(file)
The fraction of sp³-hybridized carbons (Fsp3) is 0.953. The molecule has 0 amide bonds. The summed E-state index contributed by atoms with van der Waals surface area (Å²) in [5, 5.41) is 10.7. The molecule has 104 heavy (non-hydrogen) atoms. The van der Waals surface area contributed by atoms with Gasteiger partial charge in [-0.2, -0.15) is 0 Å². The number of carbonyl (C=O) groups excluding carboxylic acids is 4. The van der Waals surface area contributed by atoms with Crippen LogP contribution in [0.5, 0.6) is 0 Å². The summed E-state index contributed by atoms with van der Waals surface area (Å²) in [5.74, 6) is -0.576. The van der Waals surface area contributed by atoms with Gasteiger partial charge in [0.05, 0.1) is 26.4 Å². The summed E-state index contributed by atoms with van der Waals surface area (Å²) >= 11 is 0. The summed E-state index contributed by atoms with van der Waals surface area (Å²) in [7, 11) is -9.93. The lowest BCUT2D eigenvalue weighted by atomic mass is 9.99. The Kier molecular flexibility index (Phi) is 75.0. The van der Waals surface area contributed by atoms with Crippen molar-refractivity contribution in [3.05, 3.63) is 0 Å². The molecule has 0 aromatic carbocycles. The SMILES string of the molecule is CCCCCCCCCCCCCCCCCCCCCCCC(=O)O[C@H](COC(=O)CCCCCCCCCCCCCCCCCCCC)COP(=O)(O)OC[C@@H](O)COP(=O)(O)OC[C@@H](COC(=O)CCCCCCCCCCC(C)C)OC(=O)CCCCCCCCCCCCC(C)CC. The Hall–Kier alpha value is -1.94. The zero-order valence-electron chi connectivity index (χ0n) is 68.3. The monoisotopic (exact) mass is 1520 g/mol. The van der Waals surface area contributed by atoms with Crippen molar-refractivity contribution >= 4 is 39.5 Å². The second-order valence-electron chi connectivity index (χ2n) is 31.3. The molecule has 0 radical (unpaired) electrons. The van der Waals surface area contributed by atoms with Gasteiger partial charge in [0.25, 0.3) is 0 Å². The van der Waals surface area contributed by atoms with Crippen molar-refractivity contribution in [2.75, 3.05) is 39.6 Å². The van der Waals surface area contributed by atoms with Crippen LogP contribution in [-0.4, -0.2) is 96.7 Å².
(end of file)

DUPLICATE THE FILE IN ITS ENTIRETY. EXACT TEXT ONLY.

The fraction of sp³-hybridized carbons (Fsp3) is 0.953. The molecule has 0 amide bonds. The summed E-state index contributed by atoms with van der Waals surface area (Å²) in [5, 5.41) is 10.7. The molecule has 104 heavy (non-hydrogen) atoms. The van der Waals surface area contributed by atoms with Gasteiger partial charge in [-0.2, -0.15) is 0 Å². The number of carbonyl (C=O) groups excluding carboxylic acids is 4. The van der Waals surface area contributed by atoms with Crippen LogP contribution in [0.5, 0.6) is 0 Å². The summed E-state index contributed by atoms with van der Waals surface area (Å²) in [5.74, 6) is -0.576. The van der Waals surface area contributed by atoms with Gasteiger partial charge in [0.05, 0.1) is 26.4 Å². The summed E-state index contributed by atoms with van der Waals surface area (Å²) >= 11 is 0. The summed E-state index contributed by atoms with van der Waals surface area (Å²) in [7, 11) is -9.93. The lowest BCUT2D eigenvalue weighted by atomic mass is 9.99. The Kier molecular flexibility index (Phi) is 75.0. The van der Waals surface area contributed by atoms with Crippen molar-refractivity contribution in [3.05, 3.63) is 0 Å². The molecule has 0 aromatic carbocycles. The SMILES string of the molecule is CCCCCCCCCCCCCCCCCCCCCCCC(=O)O[C@H](COC(=O)CCCCCCCCCCCCCCCCCCCC)COP(=O)(O)OC[C@@H](O)COP(=O)(O)OC[C@@H](COC(=O)CCCCCCCCCCC(C)C)OC(=O)CCCCCCCCCCCCC(C)CC. The Hall–Kier alpha value is -1.94. The zero-order valence-electron chi connectivity index (χ0n) is 68.3. The monoisotopic (exact) mass is 1520 g/mol. The van der Waals surface area contributed by atoms with Crippen molar-refractivity contribution >= 4 is 39.5 Å². The second-order valence-electron chi connectivity index (χ2n) is 31.3. The molecule has 0 radical (unpaired) electrons. The van der Waals surface area contributed by atoms with Gasteiger partial charge in [0.25, 0.3) is 0 Å². The van der Waals surface area contributed by atoms with Crippen molar-refractivity contribution in [2.75, 3.05) is 39.6 Å². The van der Waals surface area contributed by atoms with Crippen LogP contribution in [-0.4, -0.2) is 96.7 Å².